We conducted a post-hoc power analysis to detect age-by-genotype interactions with the binary outcome for the most significant signal, rs34631960. To run an empirical power analysis for a gene by environment interaction with a binary outcome and a normally distributed environmental exposure, we created an R package on github called powerGcE ( Using estimates from our study, we generated a binomial distribution for a SNP with a MAF of 0.49, the minor allele frequency of rs34631960 in our population. The transformed age variable was generated from a normal distribution with a mean of 0 and a variance of 1. Then, the binary outcome was generated using estimates from our study such that where βI varies from -1 to -0.75 by 0.05 since βI was estimated to be 0.8 in our study. We set the significance threshold at the genome-wide significance threshold of P<5x10-08. The empirical power was then calculated based on the proportion of simulations where the P-value for the interaction term in a logistic regression was less than the user specified alpha level of 5x10-08. As seen in S2 Fig, for 10,000 simulations, we had adequate power for our discovery population with 407 cases and 376 controls to detect an age by genotype interaction for rs34631960.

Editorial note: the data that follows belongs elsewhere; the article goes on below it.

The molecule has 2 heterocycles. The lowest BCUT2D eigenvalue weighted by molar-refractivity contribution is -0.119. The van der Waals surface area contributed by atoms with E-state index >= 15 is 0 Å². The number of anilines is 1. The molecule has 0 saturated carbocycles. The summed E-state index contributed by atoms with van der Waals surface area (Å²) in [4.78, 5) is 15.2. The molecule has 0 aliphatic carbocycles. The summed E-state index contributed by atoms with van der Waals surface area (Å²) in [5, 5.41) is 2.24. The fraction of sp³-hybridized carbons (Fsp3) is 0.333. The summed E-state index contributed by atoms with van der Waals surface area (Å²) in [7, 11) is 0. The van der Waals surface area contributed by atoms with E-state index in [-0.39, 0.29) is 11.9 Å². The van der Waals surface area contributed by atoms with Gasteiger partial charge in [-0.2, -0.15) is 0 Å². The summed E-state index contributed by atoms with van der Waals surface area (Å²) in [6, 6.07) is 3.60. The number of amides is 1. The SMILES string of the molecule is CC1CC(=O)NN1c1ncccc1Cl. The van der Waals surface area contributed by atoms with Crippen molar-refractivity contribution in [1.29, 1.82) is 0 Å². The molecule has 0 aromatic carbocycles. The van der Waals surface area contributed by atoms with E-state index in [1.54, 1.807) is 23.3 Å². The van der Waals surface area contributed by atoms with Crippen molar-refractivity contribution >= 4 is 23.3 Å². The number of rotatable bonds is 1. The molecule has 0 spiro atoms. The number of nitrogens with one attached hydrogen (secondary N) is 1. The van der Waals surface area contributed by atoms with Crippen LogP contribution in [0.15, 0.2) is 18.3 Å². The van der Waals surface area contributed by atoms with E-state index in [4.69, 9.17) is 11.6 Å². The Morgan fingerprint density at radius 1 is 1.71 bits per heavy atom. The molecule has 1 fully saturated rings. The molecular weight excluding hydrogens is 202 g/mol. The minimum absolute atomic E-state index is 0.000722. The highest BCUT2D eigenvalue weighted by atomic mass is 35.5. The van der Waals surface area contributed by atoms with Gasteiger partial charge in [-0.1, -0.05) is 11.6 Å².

Our imputed datasets contained > 8 million SNPs in 1,321 pediatric and adult patients with asthma who were taking ICS. We evaluated age-by-genotype interactions with the outcome of ICS response in two independent (discovery and replication) GWIS. The discovery GWIS of 407 asthmatic cases with poor ICS response and 376 asthmatic controls with good ICS response (total n = 783; Table 1) identified 230 age-by-genotype interactions that were suggestive of genome-wide significance (P<1x10-05) (Table 2); however, none achieved genome-wide significance (P<5x10-08) (Fig 1). Among the suggestive associations, 107 SNPs were also at least nominally significant in the replication population. Of these, two SNPs (rs34631960 and rs2328386) achieved genome-wide significance by joint analysis (Table 2). Sixty-nine of the 107 replicated GWIS SNPs were localized to intergenic regions of chromosomes 2, 5, 11, and 12, while the remainder were distributed across eight unique genes in chromosomes 1 (SPRR2G and SAMD13), 6 (HIVEP2), 8 (SAMD12), 15 (THSD4), and 16 (RBFOX1). All but one of the genic SNPs were predicted to reside within the introns of their respective genes, while rs509194 was annotated to a 3’UTR in SPRR2G.